I need to look at this painting for a while and decide what I think of it now that it has been changed. But, I think it is improved. What do you think?


Anchoring Buoy
12 x 14, pastel

Saturday, June 20, 2009

Do you know about the Tacoma Narrows Bridge?

Nicknamed "Galloping Gertie" because of this disaster in 1940. You won't believe what you see.

Today, the bridge has just received a beautiful makeover and addition. We motored under it at 9 kts at slack tide.

From the water at Budd Inlet

With art as with literature, point of view is one of the keys that creates interest. I am lucky to have some time on a boat, but first a quick watercolor sketch from the transient dock at Swantown in Olympia, Washington.

From this vantage point, I watched the crows and gulls dig mussels from the boggy tidal flats and then drop their treasures to crack the shells on the rocks below. Great sport for all but the bivalves!

Wednesday, June 17, 2009

In the Studio yesterday and today

Yesterday was a good day. I painted en plein air at Cresap Bay with my friend, Suzanne. When I came home to my studio, I painted the piece you see to the left. From a photograph I took in the Woodland Bottoms. I like this painting. It has a crisp fall feel to it, just like the day I took the photo. Yes, yesterday was a good painting day.

On the other hand, today was a tough one.

You've heard the word "homicide" to describe the action of killing another human being. If that human is your father, it's "patricide." If your mother, "matricide."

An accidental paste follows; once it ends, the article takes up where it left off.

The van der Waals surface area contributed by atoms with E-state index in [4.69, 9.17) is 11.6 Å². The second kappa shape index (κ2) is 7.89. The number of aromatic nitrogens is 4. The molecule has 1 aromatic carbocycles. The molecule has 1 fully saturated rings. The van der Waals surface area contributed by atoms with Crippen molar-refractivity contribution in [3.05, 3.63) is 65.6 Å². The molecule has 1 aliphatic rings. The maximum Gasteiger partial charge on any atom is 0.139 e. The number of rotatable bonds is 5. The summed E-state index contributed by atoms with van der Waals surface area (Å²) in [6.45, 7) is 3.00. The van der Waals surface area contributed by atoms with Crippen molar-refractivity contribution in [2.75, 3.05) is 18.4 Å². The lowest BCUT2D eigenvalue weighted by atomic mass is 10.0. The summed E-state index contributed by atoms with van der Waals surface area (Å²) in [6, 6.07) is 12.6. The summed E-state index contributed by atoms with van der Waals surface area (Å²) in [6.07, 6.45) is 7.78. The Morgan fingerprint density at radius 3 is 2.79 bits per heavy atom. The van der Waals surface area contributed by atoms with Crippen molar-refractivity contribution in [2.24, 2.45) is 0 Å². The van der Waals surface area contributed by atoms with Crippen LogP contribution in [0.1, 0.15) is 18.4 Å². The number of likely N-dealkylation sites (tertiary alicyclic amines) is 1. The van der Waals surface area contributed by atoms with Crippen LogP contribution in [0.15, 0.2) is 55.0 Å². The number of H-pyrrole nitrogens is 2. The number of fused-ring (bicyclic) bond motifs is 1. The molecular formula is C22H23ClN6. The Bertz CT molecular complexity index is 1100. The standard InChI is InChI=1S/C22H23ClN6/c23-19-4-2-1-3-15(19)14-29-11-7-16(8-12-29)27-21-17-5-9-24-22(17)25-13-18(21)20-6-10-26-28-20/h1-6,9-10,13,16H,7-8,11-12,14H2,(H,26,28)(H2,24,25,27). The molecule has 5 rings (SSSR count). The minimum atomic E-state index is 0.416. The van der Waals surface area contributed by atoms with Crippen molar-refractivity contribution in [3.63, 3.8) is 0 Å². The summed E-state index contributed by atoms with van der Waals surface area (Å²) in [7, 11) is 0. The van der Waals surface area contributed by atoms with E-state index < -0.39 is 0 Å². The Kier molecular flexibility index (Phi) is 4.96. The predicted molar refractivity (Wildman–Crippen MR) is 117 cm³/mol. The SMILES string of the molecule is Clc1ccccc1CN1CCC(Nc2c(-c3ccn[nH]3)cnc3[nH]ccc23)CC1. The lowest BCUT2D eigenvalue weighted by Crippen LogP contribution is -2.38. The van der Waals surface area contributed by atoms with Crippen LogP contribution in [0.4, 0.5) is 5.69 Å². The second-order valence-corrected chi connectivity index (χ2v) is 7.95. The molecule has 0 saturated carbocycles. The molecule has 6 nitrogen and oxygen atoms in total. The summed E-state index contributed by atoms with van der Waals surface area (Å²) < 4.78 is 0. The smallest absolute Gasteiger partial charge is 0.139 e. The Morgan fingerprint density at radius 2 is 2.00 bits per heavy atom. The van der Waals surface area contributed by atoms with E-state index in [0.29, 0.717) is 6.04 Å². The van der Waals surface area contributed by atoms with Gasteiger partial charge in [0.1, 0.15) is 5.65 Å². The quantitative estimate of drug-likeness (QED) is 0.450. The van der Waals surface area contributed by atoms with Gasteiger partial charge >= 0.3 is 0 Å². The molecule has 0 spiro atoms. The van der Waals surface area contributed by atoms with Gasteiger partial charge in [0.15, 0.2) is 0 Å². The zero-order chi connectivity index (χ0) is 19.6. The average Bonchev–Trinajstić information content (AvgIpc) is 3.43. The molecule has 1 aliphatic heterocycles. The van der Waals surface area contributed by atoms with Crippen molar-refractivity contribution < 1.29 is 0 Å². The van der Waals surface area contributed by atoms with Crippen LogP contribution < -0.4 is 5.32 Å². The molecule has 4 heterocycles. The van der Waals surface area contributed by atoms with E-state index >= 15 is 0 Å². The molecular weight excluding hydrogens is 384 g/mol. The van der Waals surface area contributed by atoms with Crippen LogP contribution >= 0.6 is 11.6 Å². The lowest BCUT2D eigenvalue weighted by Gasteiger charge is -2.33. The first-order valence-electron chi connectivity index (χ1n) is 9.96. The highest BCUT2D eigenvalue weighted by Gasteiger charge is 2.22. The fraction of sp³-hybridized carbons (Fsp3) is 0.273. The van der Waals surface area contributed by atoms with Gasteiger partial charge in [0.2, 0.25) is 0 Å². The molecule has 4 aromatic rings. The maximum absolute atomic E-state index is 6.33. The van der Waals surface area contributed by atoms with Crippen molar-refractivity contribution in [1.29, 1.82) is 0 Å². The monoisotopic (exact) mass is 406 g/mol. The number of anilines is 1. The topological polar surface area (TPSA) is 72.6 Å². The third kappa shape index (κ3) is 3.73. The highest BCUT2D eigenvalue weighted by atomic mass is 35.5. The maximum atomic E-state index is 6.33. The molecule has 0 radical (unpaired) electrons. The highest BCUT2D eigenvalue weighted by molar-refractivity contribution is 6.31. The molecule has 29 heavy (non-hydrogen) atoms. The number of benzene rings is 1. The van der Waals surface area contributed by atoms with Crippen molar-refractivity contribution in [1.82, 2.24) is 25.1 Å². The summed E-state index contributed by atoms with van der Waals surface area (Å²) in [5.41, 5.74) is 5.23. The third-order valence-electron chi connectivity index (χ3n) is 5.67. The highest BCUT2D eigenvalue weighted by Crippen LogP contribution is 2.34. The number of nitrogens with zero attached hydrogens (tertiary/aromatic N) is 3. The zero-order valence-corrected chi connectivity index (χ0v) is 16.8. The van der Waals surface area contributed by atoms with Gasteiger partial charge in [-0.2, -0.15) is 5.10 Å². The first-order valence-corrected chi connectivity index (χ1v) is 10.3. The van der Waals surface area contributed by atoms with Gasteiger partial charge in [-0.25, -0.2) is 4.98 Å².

What do you call it when you kill innocent paintings? I am going to have to think of the right word for that, because it describes what I did today. I killed three paintings. In fact, it seemed that I could do no right in the studio.

I will not post crime scene photos of these grisly murders. I will just let you imagine the mayhem of gross dismemberment of value, composition, temperature, color harmony, and so on.

I'll take out my shovel and bury these bodies in the yard.

And hope for a better day tomorrow.

Tuesday, June 16, 2009

Monday, June 15, 2009

Whitaker Ponds plein air

The morning clouds started clearing right away when Celeste Bergin and I hiked around Whitaker Ponds to find our painting spot. Any day spent with Celeste is a good day, but even better when we can both paint!

I'm not sure why, but the drainage pipe interested me and the way the light reflected in the nearby water. I learned something, which is always true about plein air painting, and had fun. The algae and flotsam in the water did not make for the most beautiful landscape, but it was a good experience.

Especially when the mama duck swam through the pipe into my view. She was not alone, though. Five ducklings trailed her.

A good day.

Sunday, June 14, 2009

Thursday, June 11, 2009

552 Westmoreland Park

Westmoreland Park plein air
18 x 24, pastel

I was determined to keep my painting grayed down today. I quickly realized how many pure pastels I have and how few grayed ones. That made my self-imposed task more difficult.

I always say that I learn a lot from every plein air painting. With this painting I learned that just because I am enamored of a certain portion of the painting, I should not ignore the problems with value. The lower left portion of the painting turned out so beautiful with the under painting, it looked just like water. However, it was too light to make sense in the painting. Next time ...

Overall, I had a great experience in a park with plentiful subject matter, good people, and I came home with a pretty good painting.

Plein air painting at Westmoreland Park

Portland Plein Air and Studio Painters